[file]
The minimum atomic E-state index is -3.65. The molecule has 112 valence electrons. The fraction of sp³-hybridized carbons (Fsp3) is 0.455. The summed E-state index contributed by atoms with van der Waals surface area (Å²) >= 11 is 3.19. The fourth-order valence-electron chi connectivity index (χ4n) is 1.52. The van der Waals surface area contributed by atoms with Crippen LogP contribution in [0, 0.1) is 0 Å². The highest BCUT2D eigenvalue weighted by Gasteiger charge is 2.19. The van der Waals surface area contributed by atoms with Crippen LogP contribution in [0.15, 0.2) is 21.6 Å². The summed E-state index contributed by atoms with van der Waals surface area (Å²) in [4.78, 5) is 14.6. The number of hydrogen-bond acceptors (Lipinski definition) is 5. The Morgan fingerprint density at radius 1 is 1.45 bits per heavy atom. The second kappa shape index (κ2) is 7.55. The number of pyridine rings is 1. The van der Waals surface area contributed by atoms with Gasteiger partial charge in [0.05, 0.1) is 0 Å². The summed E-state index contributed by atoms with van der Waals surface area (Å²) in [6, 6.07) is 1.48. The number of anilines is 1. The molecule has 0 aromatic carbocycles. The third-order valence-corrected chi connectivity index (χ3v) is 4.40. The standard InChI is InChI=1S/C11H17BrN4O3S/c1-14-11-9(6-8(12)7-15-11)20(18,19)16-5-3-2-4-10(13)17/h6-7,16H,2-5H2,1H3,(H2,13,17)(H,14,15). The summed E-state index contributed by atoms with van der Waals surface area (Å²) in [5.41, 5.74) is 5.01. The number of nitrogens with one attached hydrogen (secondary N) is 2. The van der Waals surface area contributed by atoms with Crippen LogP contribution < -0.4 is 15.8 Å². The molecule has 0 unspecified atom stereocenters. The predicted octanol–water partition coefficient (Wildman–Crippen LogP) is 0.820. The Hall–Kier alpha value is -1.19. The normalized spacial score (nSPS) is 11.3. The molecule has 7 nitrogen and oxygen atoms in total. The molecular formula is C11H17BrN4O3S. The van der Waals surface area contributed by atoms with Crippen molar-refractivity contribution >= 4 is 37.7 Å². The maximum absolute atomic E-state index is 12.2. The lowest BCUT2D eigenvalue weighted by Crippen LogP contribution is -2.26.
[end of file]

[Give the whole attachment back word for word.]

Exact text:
The minimum atomic E-state index is -3.65. The molecule has 112 valence electrons. The fraction of sp³-hybridized carbons (Fsp3) is 0.455. The summed E-state index contributed by atoms with van der Waals surface area (Å²) >= 11 is 3.19. The fourth-order valence-electron chi connectivity index (χ4n) is 1.52. The van der Waals surface area contributed by atoms with Crippen LogP contribution in [0, 0.1) is 0 Å². The highest BCUT2D eigenvalue weighted by Gasteiger charge is 2.19. The van der Waals surface area contributed by atoms with Crippen LogP contribution in [0.15, 0.2) is 21.6 Å². The summed E-state index contributed by atoms with van der Waals surface area (Å²) in [4.78, 5) is 14.6. The number of hydrogen-bond acceptors (Lipinski definition) is 5. The Morgan fingerprint density at radius 1 is 1.45 bits per heavy atom. The second kappa shape index (κ2) is 7.55. The number of pyridine rings is 1. The van der Waals surface area contributed by atoms with Gasteiger partial charge in [0.05, 0.1) is 0 Å². The summed E-state index contributed by atoms with van der Waals surface area (Å²) in [6, 6.07) is 1.48. The number of anilines is 1. The molecule has 0 aromatic carbocycles. The third-order valence-corrected chi connectivity index (χ3v) is 4.40. The standard InChI is InChI=1S/C11H17BrN4O3S/c1-14-11-9(6-8(12)7-15-11)20(18,19)16-5-3-2-4-10(13)17/h6-7,16H,2-5H2,1H3,(H2,13,17)(H,14,15). The summed E-state index contributed by atoms with van der Waals surface area (Å²) in [5.41, 5.74) is 5.01. The number of nitrogens with one attached hydrogen (secondary N) is 2. The van der Waals surface area contributed by atoms with Crippen LogP contribution < -0.4 is 15.8 Å². The molecule has 0 unspecified atom stereocenters. The predicted octanol–water partition coefficient (Wildman–Crippen LogP) is 0.820. The Hall–Kier alpha value is -1.19. The normalized spacial score (nSPS) is 11.3. The molecule has 7 nitrogen and oxygen atoms in total. The molecular formula is C11H17BrN4O3S. The van der Waals surface area contributed by atoms with Crippen molar-refractivity contribution >= 4 is 37.7 Å². The maximum absolute atomic E-state index is 12.2. The lowest BCUT2D eigenvalue weighted by Crippen LogP contribution is -2.26.